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Old 02-26-2007, 05:33 AM
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Sick, rather sad little Phal -

Hi all.

My yellow phalaenopsis is looking a bit sad at the moment. I bought it back in December and re-potted it in this orchid coir I found at Bunnings in January. It was doing well for quite a while, but now the leaves are pretty flexible and the flowers are starting to droop. Upon closer inspection, I noticed that one of the small leaves on the underside has turned yellow, and that the top of one of the roots (which isn't below the soil line) has sort of rotted or something.

Sorry if I'm sounding really stupid here, but I'm a bit worried about my "baby". What should I do?
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Old 02-26-2007, 05:38 AM
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Also...I forgot to mention that the phal had already stopped budding when I repotted it. I had done some research, and it indicated that I should wait until after it was done. Was that wrong?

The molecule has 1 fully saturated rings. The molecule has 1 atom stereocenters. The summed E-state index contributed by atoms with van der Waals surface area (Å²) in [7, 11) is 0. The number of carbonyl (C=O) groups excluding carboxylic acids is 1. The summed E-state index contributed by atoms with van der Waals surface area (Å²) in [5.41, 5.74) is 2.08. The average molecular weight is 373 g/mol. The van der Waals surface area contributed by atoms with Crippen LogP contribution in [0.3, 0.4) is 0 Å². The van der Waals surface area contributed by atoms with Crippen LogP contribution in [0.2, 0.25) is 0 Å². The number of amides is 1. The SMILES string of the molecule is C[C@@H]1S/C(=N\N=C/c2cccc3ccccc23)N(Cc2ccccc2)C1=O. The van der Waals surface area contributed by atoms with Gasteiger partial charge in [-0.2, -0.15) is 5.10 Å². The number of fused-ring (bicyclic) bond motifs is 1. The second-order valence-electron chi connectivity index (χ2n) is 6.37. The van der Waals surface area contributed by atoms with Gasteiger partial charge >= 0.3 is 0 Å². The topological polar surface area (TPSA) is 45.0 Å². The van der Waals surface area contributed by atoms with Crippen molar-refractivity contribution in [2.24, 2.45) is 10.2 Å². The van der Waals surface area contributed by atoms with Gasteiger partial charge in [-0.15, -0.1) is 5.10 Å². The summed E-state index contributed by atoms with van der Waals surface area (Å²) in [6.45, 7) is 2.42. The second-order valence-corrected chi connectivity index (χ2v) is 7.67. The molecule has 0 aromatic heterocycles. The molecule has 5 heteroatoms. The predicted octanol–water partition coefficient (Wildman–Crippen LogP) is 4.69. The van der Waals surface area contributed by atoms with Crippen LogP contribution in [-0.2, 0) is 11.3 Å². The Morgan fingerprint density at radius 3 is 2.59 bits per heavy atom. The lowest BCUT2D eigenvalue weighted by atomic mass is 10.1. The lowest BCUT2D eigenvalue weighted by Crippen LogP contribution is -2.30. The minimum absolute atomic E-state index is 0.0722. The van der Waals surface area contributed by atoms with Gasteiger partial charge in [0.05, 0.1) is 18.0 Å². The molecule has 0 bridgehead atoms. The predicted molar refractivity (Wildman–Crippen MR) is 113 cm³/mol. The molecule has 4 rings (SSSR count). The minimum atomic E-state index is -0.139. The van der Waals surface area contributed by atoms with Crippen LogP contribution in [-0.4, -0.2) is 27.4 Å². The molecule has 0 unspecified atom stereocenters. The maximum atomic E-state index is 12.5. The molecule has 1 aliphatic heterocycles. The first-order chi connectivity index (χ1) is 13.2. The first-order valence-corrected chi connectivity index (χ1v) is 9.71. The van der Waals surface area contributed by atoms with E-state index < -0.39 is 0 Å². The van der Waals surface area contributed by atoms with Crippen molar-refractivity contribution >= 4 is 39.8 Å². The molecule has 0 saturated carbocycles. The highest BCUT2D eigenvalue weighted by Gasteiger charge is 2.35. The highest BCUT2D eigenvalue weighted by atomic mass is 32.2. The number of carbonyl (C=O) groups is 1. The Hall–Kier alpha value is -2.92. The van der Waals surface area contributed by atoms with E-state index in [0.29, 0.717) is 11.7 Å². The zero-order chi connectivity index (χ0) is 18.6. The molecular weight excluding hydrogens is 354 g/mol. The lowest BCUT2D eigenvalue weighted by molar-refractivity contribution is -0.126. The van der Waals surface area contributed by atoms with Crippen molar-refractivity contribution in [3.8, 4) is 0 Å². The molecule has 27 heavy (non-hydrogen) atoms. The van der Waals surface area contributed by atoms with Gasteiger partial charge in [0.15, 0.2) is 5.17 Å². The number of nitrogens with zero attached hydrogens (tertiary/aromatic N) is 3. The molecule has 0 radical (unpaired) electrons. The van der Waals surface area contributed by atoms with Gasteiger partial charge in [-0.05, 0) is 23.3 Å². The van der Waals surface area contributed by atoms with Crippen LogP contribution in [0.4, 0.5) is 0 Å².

If someone could give me some tips on repotting my dendrobium as well, I'd also appreciate that. I think it needs it, but I'm really hesitant to try it before I know what's wrong with my phal.

Thanks!
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Old 02-26-2007, 09:51 AM
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Phalaenopsis accepts to be re potted anytime, so this is not the cause of the problem. Your plant shows signs of dehydration which appears when the plant is under watered, or when over watering kills the root system.